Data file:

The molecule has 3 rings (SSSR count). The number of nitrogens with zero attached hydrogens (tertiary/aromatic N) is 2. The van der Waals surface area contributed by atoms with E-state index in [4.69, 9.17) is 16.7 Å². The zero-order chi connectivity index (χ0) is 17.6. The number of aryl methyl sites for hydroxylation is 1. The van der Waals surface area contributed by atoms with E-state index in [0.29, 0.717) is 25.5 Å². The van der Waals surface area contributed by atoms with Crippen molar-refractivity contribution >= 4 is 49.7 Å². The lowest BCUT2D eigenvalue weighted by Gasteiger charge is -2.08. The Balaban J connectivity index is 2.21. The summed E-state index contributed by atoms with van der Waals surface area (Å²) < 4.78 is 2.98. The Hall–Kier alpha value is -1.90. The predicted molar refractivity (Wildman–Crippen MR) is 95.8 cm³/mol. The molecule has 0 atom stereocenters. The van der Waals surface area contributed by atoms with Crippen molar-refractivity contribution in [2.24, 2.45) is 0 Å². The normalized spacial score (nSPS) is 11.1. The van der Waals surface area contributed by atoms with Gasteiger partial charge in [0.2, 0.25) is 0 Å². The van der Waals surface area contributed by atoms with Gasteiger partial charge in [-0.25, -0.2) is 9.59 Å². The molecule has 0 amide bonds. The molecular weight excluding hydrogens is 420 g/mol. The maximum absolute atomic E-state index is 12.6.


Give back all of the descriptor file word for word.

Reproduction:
The molecule has 3 rings (SSSR count). The number of nitrogens with zero attached hydrogens (tertiary/aromatic N) is 2. The van der Waals surface area contributed by atoms with E-state index in [4.69, 9.17) is 16.7 Å². The zero-order chi connectivity index (χ0) is 17.6. The number of aryl methyl sites for hydroxylation is 1. The van der Waals surface area contributed by atoms with E-state index in [0.29, 0.717) is 25.5 Å². The van der Waals surface area contributed by atoms with Crippen molar-refractivity contribution >= 4 is 49.7 Å². The lowest BCUT2D eigenvalue weighted by Gasteiger charge is -2.08. The Balaban J connectivity index is 2.21. The summed E-state index contributed by atoms with van der Waals surface area (Å²) < 4.78 is 2.98. The Hall–Kier alpha value is -1.90. The predicted molar refractivity (Wildman–Crippen MR) is 95.8 cm³/mol. The molecule has 0 atom stereocenters. The van der Waals surface area contributed by atoms with Crippen molar-refractivity contribution in [2.24, 2.45) is 0 Å². The normalized spacial score (nSPS) is 11.1. The van der Waals surface area contributed by atoms with Gasteiger partial charge in [0.2, 0.25) is 0 Å². The van der Waals surface area contributed by atoms with Gasteiger partial charge in [-0.25, -0.2) is 9.59 Å². The molecule has 0 amide bonds. The molecular weight excluding hydrogens is 420 g/mol. The maximum absolute atomic E-state index is 12.6.